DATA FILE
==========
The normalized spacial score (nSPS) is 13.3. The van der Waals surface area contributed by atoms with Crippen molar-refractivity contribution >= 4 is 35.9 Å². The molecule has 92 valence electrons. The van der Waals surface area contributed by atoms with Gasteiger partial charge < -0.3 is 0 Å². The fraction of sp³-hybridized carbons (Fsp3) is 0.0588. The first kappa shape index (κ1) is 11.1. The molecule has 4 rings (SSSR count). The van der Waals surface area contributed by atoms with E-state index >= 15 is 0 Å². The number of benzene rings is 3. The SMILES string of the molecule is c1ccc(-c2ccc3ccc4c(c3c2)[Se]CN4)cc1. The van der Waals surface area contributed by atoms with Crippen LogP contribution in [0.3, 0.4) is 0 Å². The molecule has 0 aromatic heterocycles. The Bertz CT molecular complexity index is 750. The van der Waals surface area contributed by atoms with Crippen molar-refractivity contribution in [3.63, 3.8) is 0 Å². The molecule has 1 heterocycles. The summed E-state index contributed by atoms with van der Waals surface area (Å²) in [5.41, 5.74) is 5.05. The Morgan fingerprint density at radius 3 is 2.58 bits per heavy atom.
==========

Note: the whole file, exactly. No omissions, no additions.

The normalized spacial score (nSPS) is 13.3. The van der Waals surface area contributed by atoms with Crippen molar-refractivity contribution >= 4 is 35.9 Å². The molecule has 92 valence electrons. The van der Waals surface area contributed by atoms with Gasteiger partial charge < -0.3 is 0 Å². The fraction of sp³-hybridized carbons (Fsp3) is 0.0588. The first kappa shape index (κ1) is 11.1. The molecule has 4 rings (SSSR count). The van der Waals surface area contributed by atoms with E-state index >= 15 is 0 Å². The number of benzene rings is 3. The SMILES string of the molecule is c1ccc(-c2ccc3ccc4c(c3c2)[Se]CN4)cc1. The van der Waals surface area contributed by atoms with Crippen LogP contribution in [0.3, 0.4) is 0 Å². The molecule has 0 aromatic heterocycles. The Bertz CT molecular complexity index is 750. The van der Waals surface area contributed by atoms with Crippen molar-refractivity contribution in [3.63, 3.8) is 0 Å². The molecule has 1 heterocycles. The summed E-state index contributed by atoms with van der Waals surface area (Å²) in [5.41, 5.74) is 5.05. The Morgan fingerprint density at radius 3 is 2.58 bits per heavy atom.